Jane Eyre Research Paper

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Jane Eyre Charlotte Bronte’s timeless novel, “Jane Eyre,” is the story of an orphaned young girl being raised by her spiteful and bitter, yet very wealthy aunt, Sarah. Multiple themes are presented to the reader throughout the novel, however the concept of destiny is ever-present. Jane’s life arguably seems destined to be wrought with sorrow and exclusion. Situations throughout the book make it appear to the reader as if Jane is fated to be miserable and dawning an unhappy existence. Jane grows physically, mentally, emotionally, and spiritually before the reader. sThrough personal growth and discovery, Jane learns to challenge the idea of fate as she matures from a young girl to a woman. The cliché tale of girlhood to adulthood is not within…show more content…
Rather than receiving compassion in the wake of her parentless upbringing, Jane is constantly stripped of love. Her traumatic experiences provoke an accusingly macabre personality. Jane was told she could not assimilate into the group unless she, “acquire(d) a more sociable and child-like disposition, a more attractive and sprightly matter-something lighter, franker, more natural,” (Bronte 7). Jane’s aunt describes her personality as an unfit one for a child. It can be argued that Jane is so withdrawn and antisocial due to her tragic childhood, and fate would not allow her to be any other way. The abuse she suffers at the hands of her aunt and cousins also evokes a sense of predetermination with Jane’s behavior. Jane’s only childhood savior was her uncle. However, he passed away. This left her to live alone amongst a mother and children who banished her, regardless of them sharing the same…show more content…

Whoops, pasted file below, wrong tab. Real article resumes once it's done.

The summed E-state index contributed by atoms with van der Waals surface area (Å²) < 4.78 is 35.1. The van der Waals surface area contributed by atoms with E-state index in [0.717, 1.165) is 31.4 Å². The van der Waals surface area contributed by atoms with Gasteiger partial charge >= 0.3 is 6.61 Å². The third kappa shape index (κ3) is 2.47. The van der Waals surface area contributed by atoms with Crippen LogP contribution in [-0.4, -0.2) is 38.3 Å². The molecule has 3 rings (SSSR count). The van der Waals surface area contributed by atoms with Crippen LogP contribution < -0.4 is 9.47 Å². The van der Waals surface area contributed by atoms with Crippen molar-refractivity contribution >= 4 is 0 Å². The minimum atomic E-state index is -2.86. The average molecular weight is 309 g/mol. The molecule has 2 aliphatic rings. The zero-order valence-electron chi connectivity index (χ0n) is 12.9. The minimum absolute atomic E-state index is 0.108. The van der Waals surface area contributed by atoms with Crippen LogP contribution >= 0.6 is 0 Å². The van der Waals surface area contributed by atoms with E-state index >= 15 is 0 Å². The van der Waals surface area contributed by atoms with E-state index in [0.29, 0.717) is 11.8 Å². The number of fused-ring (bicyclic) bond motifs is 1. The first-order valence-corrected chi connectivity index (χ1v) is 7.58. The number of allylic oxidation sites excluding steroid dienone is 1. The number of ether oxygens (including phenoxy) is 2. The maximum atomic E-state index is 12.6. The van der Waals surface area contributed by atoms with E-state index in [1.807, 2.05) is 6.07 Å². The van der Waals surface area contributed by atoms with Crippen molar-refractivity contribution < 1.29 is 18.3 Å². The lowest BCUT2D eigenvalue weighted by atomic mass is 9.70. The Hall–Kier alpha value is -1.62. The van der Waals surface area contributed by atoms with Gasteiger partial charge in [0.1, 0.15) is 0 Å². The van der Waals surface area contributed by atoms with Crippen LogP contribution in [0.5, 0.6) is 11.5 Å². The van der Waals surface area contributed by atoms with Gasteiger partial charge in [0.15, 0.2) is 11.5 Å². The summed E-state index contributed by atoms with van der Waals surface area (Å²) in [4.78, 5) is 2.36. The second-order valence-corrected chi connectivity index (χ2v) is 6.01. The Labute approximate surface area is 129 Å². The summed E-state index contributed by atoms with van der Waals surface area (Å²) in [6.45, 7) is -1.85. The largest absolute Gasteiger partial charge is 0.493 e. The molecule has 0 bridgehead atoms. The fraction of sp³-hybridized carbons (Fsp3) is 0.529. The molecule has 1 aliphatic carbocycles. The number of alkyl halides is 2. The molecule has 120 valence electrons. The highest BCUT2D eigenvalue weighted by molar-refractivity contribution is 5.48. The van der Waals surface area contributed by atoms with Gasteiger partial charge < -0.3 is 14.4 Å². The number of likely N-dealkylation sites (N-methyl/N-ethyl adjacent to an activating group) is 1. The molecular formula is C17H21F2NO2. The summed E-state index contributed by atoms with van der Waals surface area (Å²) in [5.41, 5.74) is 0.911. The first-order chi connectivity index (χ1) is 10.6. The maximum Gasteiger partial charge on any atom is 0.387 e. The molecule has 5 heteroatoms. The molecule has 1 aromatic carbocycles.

She manipulates young Jane, asking what her deceased uncle would think of her for the harsh words she expels when hopelessly trying to defend herself. Jane’s response that her uncle is, “in heaven and can see all you do and think; and so can papa and mama,” (Bronte 27-28) unnerves her aunt. Jane’s choice to find solace in religion becomes another thing for her cousins to tease her over. When Mr. Brocklehurst is introduced, the reader discovers that Jane is not interested in the fantastic details of religion. She is more so concerned with the concepts of heaven and hell. Having been repeatedly told she is a naughty and worthless child, her opinions on these subjects are warped. On page 34, Jane is described to Mr. Brocklehurst as “deceitful.” After creating the false pretense, Aunt Sarah lies further by stating that she wants Jane to lead an existence of worth, of her worth. The worth Sarah speaks of was nonexistent prior to the opportunity to remove Jane from her home and send her to Lowood

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